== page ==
dinner last night which I can understand.
Should I be terribly concerned at this point? I almost felt like the vet was 
trying to panic me a bit and brace me for this being the end. How likely is 
that? I’m heading on my lunch to get her new meds, but I was going to go to the 
gym after work as usual but if I need to rush home after work instead I will. 
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Re: [Felvtalk] Wolfie Update

2009-08-05 Thread Iva Lark Emily Seaberg
A few years ago I had a kitty with Chronic Renal Failure. Towards the end he 
was extremely anemic and we did the Epogen. I'm so glad we did it because it 
did buy us some time. I decided to try the Epogen when it became clear he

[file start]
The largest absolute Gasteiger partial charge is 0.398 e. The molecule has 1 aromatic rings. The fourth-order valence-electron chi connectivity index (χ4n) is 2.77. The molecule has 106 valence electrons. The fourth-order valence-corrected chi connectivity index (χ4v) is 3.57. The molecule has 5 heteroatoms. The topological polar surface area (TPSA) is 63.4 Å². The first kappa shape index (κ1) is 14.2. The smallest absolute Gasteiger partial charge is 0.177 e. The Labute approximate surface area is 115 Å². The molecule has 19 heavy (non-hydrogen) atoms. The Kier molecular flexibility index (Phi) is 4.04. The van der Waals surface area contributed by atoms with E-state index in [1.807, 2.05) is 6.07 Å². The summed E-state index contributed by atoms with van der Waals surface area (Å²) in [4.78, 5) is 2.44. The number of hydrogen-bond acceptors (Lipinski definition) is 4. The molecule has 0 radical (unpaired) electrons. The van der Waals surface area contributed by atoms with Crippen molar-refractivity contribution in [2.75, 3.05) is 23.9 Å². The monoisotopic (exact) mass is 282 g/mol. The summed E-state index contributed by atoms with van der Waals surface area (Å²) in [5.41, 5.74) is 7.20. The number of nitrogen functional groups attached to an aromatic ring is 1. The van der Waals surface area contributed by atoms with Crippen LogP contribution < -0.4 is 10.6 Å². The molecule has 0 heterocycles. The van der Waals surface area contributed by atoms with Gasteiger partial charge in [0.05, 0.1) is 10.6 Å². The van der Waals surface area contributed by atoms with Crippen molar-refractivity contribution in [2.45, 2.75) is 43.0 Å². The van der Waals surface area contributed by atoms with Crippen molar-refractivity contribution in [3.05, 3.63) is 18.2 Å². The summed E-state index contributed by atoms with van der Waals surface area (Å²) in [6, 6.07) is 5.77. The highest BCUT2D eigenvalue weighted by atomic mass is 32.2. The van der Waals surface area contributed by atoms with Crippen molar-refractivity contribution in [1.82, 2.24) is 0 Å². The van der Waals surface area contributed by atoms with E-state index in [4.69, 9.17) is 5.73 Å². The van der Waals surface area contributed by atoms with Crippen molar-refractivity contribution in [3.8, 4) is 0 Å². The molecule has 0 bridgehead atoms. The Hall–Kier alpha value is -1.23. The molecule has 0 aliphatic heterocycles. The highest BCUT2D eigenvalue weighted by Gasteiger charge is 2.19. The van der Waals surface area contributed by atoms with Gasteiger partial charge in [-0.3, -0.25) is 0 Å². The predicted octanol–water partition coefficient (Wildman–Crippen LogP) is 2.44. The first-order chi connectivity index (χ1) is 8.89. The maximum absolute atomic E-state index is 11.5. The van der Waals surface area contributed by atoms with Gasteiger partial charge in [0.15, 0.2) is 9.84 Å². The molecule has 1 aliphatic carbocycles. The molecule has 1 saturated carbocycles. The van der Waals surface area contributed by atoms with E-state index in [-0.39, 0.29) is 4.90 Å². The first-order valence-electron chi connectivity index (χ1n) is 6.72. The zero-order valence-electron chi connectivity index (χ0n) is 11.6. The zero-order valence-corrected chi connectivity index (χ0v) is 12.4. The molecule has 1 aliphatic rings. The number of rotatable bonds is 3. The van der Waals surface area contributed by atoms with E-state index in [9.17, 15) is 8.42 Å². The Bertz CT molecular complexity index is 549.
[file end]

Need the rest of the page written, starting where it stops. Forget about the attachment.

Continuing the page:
was not making new blood cells, his anemia became extreme and we knew that 
without help he would die from it, a slow, lethargic and very sad death. I 
wanted to give him a chance and the Epogen did. My vet talked to UC Davis 
about his unique situation (he also had high blood pressure and a heart 
problem) and we gave him a really really low dose. I believe typically they 
give it 3-4 times a week and we gave it once a week. It was such a low dose 
the vet thought it might not work, but it did and actually better than we 

So, I can't speak for the FeLV stuff, but I can say the Epogen wasn't as 
evil as I was expecting to be from what I had heard word of mouth. We used